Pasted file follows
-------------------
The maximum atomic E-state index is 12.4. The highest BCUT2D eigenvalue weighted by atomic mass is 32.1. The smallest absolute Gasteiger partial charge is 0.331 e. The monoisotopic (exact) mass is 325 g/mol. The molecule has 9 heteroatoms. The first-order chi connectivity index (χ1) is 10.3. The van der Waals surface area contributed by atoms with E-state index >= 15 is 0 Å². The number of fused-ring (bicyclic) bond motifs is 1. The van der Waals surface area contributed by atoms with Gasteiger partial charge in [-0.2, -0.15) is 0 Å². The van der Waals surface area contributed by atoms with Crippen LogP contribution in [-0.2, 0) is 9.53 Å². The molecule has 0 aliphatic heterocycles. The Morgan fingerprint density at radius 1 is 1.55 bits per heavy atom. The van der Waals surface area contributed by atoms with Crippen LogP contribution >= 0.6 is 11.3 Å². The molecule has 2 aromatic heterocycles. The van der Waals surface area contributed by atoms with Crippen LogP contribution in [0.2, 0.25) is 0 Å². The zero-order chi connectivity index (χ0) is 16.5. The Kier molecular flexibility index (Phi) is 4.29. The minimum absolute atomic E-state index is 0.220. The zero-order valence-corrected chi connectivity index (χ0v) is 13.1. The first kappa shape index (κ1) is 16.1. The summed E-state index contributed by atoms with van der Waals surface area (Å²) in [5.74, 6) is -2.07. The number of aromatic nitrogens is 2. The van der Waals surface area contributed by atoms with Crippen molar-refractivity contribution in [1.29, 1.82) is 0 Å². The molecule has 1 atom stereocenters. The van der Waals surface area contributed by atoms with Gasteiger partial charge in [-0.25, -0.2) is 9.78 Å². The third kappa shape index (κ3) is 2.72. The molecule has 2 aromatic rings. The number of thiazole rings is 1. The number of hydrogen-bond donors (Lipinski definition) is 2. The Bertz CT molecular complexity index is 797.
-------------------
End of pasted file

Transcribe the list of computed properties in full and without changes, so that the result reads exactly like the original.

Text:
The maximum atomic E-state index is 12.4. The highest BCUT2D eigenvalue weighted by atomic mass is 32.1. The smallest absolute Gasteiger partial charge is 0.331 e. The monoisotopic (exact) mass is 325 g/mol. The molecule has 9 heteroatoms. The first-order chi connectivity index (χ1) is 10.3. The van der Waals surface area contributed by atoms with E-state index >= 15 is 0 Å². The number of fused-ring (bicyclic) bond motifs is 1. The van der Waals surface area contributed by atoms with Gasteiger partial charge in [-0.2, -0.15) is 0 Å². The van der Waals surface area contributed by atoms with Crippen LogP contribution in [-0.2, 0) is 9.53 Å². The molecule has 0 aliphatic heterocycles. The Morgan fingerprint density at radius 1 is 1.55 bits per heavy atom. The van der Waals surface area contributed by atoms with Crippen LogP contribution >= 0.6 is 11.3 Å². The molecule has 2 aromatic heterocycles. The van der Waals surface area contributed by atoms with Crippen LogP contribution in [0.2, 0.25) is 0 Å². The zero-order chi connectivity index (χ0) is 16.5. The Kier molecular flexibility index (Phi) is 4.29. The minimum absolute atomic E-state index is 0.220. The zero-order valence-corrected chi connectivity index (χ0v) is 13.1. The first kappa shape index (κ1) is 16.1. The summed E-state index contributed by atoms with van der Waals surface area (Å²) in [5.74, 6) is -2.07. The number of aromatic nitrogens is 2. The van der Waals surface area contributed by atoms with Crippen molar-refractivity contribution in [1.29, 1.82) is 0 Å². The molecule has 1 atom stereocenters. The van der Waals surface area contributed by atoms with Gasteiger partial charge in [-0.25, -0.2) is 9.78 Å². The third kappa shape index (κ3) is 2.72. The molecule has 2 aromatic rings. The number of thiazole rings is 1. The number of hydrogen-bond donors (Lipinski definition) is 2. The Bertz CT molecular complexity index is 797.